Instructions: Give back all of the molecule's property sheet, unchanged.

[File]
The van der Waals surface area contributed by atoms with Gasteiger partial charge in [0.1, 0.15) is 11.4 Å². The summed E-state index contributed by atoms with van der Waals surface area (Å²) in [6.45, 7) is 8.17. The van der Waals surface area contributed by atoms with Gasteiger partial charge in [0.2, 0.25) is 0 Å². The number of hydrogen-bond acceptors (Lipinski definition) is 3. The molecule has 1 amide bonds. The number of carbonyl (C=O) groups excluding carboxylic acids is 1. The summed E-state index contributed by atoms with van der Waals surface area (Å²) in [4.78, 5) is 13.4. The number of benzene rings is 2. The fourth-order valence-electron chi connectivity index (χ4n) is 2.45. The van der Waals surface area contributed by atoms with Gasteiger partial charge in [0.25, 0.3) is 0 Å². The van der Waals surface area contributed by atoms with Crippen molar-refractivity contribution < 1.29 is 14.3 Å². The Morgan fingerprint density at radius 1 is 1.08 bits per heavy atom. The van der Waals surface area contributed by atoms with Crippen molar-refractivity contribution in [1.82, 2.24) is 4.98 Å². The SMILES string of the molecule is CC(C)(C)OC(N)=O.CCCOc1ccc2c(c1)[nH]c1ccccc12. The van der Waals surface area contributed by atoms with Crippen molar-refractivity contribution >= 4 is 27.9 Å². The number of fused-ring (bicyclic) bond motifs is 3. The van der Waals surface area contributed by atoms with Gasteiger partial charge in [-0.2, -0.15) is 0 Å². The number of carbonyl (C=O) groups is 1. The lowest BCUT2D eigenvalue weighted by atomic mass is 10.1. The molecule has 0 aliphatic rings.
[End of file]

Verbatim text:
The van der Waals surface area contributed by atoms with Gasteiger partial charge in [0.1, 0.15) is 11.4 Å². The summed E-state index contributed by atoms with van der Waals surface area (Å²) in [6.45, 7) is 8.17. The van der Waals surface area contributed by atoms with Gasteiger partial charge in [0.2, 0.25) is 0 Å². The number of hydrogen-bond acceptors (Lipinski definition) is 3. The molecule has 1 amide bonds. The number of carbonyl (C=O) groups excluding carboxylic acids is 1. The summed E-state index contributed by atoms with van der Waals surface area (Å²) in [4.78, 5) is 13.4. The number of benzene rings is 2. The fourth-order valence-electron chi connectivity index (χ4n) is 2.45. The van der Waals surface area contributed by atoms with Gasteiger partial charge in [0.25, 0.3) is 0 Å². The van der Waals surface area contributed by atoms with Crippen molar-refractivity contribution < 1.29 is 14.3 Å². The Morgan fingerprint density at radius 1 is 1.08 bits per heavy atom. The van der Waals surface area contributed by atoms with Crippen molar-refractivity contribution in [1.82, 2.24) is 4.98 Å². The SMILES string of the molecule is CC(C)(C)OC(N)=O.CCCOc1ccc2c(c1)[nH]c1ccccc12. The van der Waals surface area contributed by atoms with Crippen molar-refractivity contribution >= 4 is 27.9 Å². The number of fused-ring (bicyclic) bond motifs is 3. The van der Waals surface area contributed by atoms with Gasteiger partial charge in [-0.2, -0.15) is 0 Å². The number of carbonyl (C=O) groups is 1. The lowest BCUT2D eigenvalue weighted by atomic mass is 10.1. The molecule has 0 aliphatic rings.